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How to cope with deadline stress

Lydia Smith
Writer, Yahoo Finance UK
Businessman at desk in office rubbing his eyes. Photo: Getty Creative

We’ve all had the same sinking feeling at some point in our working lives. An impending deadline is drawing closer, and you feel stuck with fear - unable to make progress no matter how long you stare at your computer screen, as precious minutes tick by.

Everyone knows that the stress of a deadline can be counterproductive. You attempt to plod on through the work to get it to your manager, while trying to suppress the worry that you won’t finish it on time. If you don’t, you risk getting into trouble - which could have repercussions.

If you think you’re alone in your struggle, you aren’t alone. Work is the most common cause of stress for UK adults, with 59% experiencing it, according to a recent Perkbox survey. A separate study of 1,000 people by CareerCast found 71% have higher than moderate stress in the workplace - of which the most common cause is deadlines.

While some people find working under pressure helps them get work done, it’s not the same for others - and it doesn’t take much for the stress to become too much. And although it is not always possible to avoid deadlines, there are certain steps you can take to make things easier for yourself.

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Break your project down

Whatever you are working on, breaking it up into smaller, more manageable chunks will help you gradually get everything done without feeling overwhelmed.

It can be helpful to write a list of everything you need to do - whether it’s gathering research, getting interviews or creating presentations - and write down how long you’ll need for each task to create a schedule.

Work through the list methodically and make sure you tick off what you’ve finished. The sense of achievement of completing each task will help you gain momentum and carry on with the rest of the work.

It’s important to tackle one task at a time, rather than trying to do everything at once - you’ll spend longer on something if you are always switching your focus to other things.

Work on easier tasks if you’re stuck

If you’ve reached an impasse, try turning your attention to smaller, easier tasks - rather than fretting over the challenge you’re stuck on. You’ll still be getting your work done and you can turn back to the bigger problem once you’ve had some time away from it.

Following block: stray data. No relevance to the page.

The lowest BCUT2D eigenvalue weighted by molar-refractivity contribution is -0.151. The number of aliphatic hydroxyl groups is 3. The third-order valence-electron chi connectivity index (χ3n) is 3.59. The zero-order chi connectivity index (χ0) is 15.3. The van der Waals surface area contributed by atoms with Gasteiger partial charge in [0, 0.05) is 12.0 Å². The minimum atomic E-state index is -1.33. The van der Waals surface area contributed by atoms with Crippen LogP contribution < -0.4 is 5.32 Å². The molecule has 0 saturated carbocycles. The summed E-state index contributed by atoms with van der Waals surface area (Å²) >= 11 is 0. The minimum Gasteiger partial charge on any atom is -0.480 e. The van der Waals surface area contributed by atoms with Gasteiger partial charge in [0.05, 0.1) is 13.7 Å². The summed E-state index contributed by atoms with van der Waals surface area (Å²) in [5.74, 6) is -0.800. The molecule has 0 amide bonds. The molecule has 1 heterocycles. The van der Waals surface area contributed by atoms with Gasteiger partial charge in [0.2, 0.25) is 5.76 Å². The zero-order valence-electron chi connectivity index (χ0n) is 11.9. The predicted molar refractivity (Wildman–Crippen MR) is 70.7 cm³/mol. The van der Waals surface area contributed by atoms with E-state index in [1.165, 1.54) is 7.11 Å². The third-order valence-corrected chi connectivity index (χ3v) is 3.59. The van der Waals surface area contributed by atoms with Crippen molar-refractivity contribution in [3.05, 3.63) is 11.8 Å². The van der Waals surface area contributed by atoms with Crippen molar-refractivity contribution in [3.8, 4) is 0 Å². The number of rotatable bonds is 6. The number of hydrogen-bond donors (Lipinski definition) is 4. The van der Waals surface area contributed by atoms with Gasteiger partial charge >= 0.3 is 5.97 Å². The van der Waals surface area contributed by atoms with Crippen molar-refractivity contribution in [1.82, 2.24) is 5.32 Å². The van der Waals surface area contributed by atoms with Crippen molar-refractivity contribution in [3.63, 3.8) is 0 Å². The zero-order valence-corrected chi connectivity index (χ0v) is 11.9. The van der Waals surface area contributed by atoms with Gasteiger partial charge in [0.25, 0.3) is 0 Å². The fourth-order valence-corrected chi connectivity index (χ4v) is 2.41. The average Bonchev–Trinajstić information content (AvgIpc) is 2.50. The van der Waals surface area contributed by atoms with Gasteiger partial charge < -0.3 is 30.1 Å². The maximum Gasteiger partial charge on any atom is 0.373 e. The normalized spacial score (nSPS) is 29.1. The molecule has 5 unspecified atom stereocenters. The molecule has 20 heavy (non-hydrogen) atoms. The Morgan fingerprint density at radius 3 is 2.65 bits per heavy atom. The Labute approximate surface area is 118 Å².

Set realistic deadlines

Most people are guilty of setting themselves unrealistic deadlines which are impossible to stick to. This isn’t just because we’re overworked, but because we are prone to underestimating our workloads. Many of us fall prey to the planning fallacy, a cognitive bias in which we fail to accurately predict how much time we need to complete a task. In one study, students working on a project estimated they would be finished 30 days earlier than they actually did.

It can be helpful to have a good look at your “to-do” list for the day - and to break down exactly how much time you’ll need for each task. If there’s something you know you’ll find more challenging, give yourself extra time.

Remove distractions and take regular breaks

Although we’re at work for an average of nine hours a day, research has shown we’re only useful for a few hours a day. A study by Vouchercloud surveyed nearly 2,000 UK workers to reveal we’re only productive for two hours and 53 minutes out of the working day - with most of us checking news websites or social media instead of focusing on work.

When you feel overwhelmed by a fast-approaching deadline, it can be all-too easy to procrastinate. You can try blocking certain websites, like Facebook or Twitter, or change the passwords so you have to log-in each time you want to go on them.

“The modern workplace has an awful lot to distract us with, especially with our phones at our desks and tea to be drank,” said Chris Johnson, client services director of vouchercloud.

“Taking a break once in a while is by all means okay – in fact, many high profile business leaders recommend taking regular breaks in order to make you more productive. But, taking calls from your friend or partner and checking social media might be pushing your luck.”

When you do take a break, step away from your screen and go for a walk or get some fresh air before returning to work.

Ask for help if you need it

If you’re really struggling with a deadline, speak to your manager with time to spare. Letting them know about any problems in advance - if you need advice, or more time, for example - means they’re more likely to understanding and able to provide support.

With a demanding project, it can be useful to find out if you can ease the stress by asking for additional resources to help with the work, or by finding out where timelines can be relaxed to provide some relief.

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